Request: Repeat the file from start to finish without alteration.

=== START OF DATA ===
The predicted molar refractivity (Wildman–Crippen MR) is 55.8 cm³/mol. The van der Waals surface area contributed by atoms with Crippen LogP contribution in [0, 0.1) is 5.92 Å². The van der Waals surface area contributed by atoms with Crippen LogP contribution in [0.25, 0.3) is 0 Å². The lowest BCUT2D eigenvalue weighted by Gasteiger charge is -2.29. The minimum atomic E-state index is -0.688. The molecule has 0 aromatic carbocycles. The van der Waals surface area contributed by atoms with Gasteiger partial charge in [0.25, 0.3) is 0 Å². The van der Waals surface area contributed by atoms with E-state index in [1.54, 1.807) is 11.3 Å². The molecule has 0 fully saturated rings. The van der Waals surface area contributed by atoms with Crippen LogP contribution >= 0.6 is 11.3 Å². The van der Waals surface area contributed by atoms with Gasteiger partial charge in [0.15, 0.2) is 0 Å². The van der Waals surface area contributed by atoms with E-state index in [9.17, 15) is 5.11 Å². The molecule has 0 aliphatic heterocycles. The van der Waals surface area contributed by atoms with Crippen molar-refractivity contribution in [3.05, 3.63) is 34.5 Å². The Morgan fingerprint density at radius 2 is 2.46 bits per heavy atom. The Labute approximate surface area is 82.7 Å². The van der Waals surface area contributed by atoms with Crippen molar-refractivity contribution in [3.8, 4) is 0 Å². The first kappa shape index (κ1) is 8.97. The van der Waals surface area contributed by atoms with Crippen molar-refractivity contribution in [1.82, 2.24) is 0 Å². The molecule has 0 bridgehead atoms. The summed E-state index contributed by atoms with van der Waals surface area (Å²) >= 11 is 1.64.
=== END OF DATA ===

The predicted molar refractivity (Wildman–Crippen MR) is 55.8 cm³/mol. The van der Waals surface area contributed by atoms with Crippen LogP contribution in [0, 0.1) is 5.92 Å². The van der Waals surface area contributed by atoms with Crippen LogP contribution in [0.25, 0.3) is 0 Å². The lowest BCUT2D eigenvalue weighted by Gasteiger charge is -2.29. The minimum atomic E-state index is -0.688. The molecule has 0 aromatic carbocycles. The van der Waals surface area contributed by atoms with Gasteiger partial charge in [0.25, 0.3) is 0 Å². The van der Waals surface area contributed by atoms with E-state index in [1.54, 1.807) is 11.3 Å². The molecule has 0 fully saturated rings. The van der Waals surface area contributed by atoms with Crippen LogP contribution >= 0.6 is 11.3 Å². The van der Waals surface area contributed by atoms with Gasteiger partial charge in [0.15, 0.2) is 0 Å². The van der Waals surface area contributed by atoms with E-state index in [9.17, 15) is 5.11 Å². The molecule has 0 aliphatic heterocycles. The van der Waals surface area contributed by atoms with Crippen molar-refractivity contribution in [3.05, 3.63) is 34.5 Å². The Morgan fingerprint density at radius 2 is 2.46 bits per heavy atom. The Labute approximate surface area is 82.7 Å². The van der Waals surface area contributed by atoms with Crippen molar-refractivity contribution in [3.8, 4) is 0 Å². The first kappa shape index (κ1) is 8.97. The van der Waals surface area contributed by atoms with Crippen molar-refractivity contribution in [1.82, 2.24) is 0 Å². The molecule has 0 bridgehead atoms. The summed E-state index contributed by atoms with van der Waals surface area (Å²) >= 11 is 1.64.